Sunday, October 16, 2016


September was crazy busy, with work, travel, illness, and challenges.
It started beautifully with J and I attending Lizotte’s to see Vince Jones. My friend V had tickets but was sick, so J & I went for him. What a sublime evening that was. Jazz and red wine, and great company...what more do you need! Vince may have aged (I didn’t recognise him), but his voice certainly hadn’t, rich and smooth, with a divine backing band, this was perfection indeed!

My nephew had his first ever Grand Final for Soccer, and what a match it was. They went down by 1, but fought hard, and that is all you can expect.

 attended my school reunion, and it wasn’t as bad as I thought it would be, lol! Caught up with some lovely people I hadn’t seen in years. I am glad I went, as the evening progressed it was interesting from a sociological pov, as some seemed to revert back to the school yard behaviour. I try not to judge, you don’t know what fresh hell people are walking through to revert like that. But nonetheless, it was a far less stressful evening than I thought it would be.
I did wake the following day with a horrendous headcold, who knows from where, the wind and shouting at the soccer, or kissing too many people at the reunion. It came quick and fast and went down hill fast too...sigh. It  was Father’s Day though, and we gave Dad and my brother-in-law a great day at my sister’s property!

The following week, my headcold turned to bronchitis and a strong chest infection.
And the following weekend I flew to Melbourne for a long weekend break. I was pretty sick most of the trip, but I managed.

I had flown in especially to see the Scorsese Exhibit and you can read about the rest of the trip here.
I flew back a little better than when I left but not much. I had one days rest before managing a two day whirlwind visit from the lovely author (and friend) Anita Heiss. I collected her from the airport and we had a chance to catch up. The Friday evening we had a lovely girls night out dinner with her in conversation with Carol Duncan at Custom Espresso at Speers Point. What a great night we had, the cafe were spectacular. After we headed out for drinks and dancing, and a good time was had by all.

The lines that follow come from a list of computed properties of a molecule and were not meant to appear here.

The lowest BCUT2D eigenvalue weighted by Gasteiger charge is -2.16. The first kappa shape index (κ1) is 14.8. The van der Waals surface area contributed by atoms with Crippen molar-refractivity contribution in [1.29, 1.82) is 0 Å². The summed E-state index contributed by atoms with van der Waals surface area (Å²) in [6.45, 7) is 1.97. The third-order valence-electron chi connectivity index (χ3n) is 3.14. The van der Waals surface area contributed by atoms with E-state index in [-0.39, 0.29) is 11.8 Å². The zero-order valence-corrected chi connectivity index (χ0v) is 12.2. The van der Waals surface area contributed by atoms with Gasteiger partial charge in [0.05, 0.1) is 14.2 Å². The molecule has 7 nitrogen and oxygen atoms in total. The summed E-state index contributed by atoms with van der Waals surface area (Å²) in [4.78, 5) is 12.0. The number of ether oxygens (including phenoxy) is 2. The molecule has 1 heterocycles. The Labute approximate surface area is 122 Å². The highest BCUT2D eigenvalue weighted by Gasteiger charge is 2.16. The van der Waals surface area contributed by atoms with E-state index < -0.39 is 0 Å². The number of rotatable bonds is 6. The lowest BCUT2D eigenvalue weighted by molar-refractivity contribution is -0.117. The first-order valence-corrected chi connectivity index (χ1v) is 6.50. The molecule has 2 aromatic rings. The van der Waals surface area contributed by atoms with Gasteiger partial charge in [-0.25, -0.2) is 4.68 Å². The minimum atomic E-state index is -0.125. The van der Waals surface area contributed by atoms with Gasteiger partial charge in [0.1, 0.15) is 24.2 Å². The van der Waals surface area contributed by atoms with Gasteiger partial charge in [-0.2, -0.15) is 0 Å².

The following day Anita came to my lovely Swansea Library for a well attended talk and we had a great lunch after at Caves Beach Hotel before I took her back to the airport. What a delight, and inspiration Anita it, I adore her so.

Despite still feeling poorly I soldiered on.
E, C, and I had pizza at Foghorn before being blown away by Eight Days a Week: the Beatles documentary and concert. I cannot speak highly enough of it, what pure joy it gave me!!!

A, L, and I took a trip to The Regal to see Hello, My Name is Doris starring the eternally youthful Sally Field. What a delight this film was, about an aging woman dealing with life after her elderly mother dies. 

The third film I saw this month was Bridget Jones Baby with my gals at gold class. I enjoyed the movie, it was fun, but felt the storyline had strayed from the original character we loved so much!
I finally caught up with the lovely J for a sublime lunch at Rustica. Oh my, the food was great, but the company better and fun! 

My lovely niece turned 9 and we had a large family celebration at the restaurant of her choice...she choose the all you can eat at East Maitland Bowling Club, bless her little socks, that way she could have pizza, and chips, and all the foods at once!
Despite work still continuing to be challenging on one small but very time consuming aspect, we managed some great work, with school holiday activities, Goosebumps Party, Tai Chi for Seniors, Shelving changes, and of course the visit from Anita Heiss.


The month ended with fun at The Edwards for their inaugural Gilmore Girls event, where a group of us watched episodes, ate up big, and played bingo and trivia. What fun!!!!! 

And as always some pics from around and about!

Sunday, October 9, 2016


What I’ve Been Watching
The Rewrite – Hugh Grant plays an Oscar-winning screen writer down on his luck who goes to the east coast to teach writing. This was an ok romantic comedy, and Hugh was back on form. Marissa Tomei stars as his love interest, and she is always lovely on screen.

Miss You Already –  is a good little dramedy about two friends, Toni Colette and Drew Barrymore. Both are great onscreen, but it is not the best movie I have seen. A nice light, leave your brain at the door flick.

Love The Coopers – another big star, Christmas movie, about a family coming together over their issues for Christmas! Diane Keaton and John Goodman were great as the Mum and Dad, whose marriage is falling apart. It had it’s moments, but ultimately was only just ok.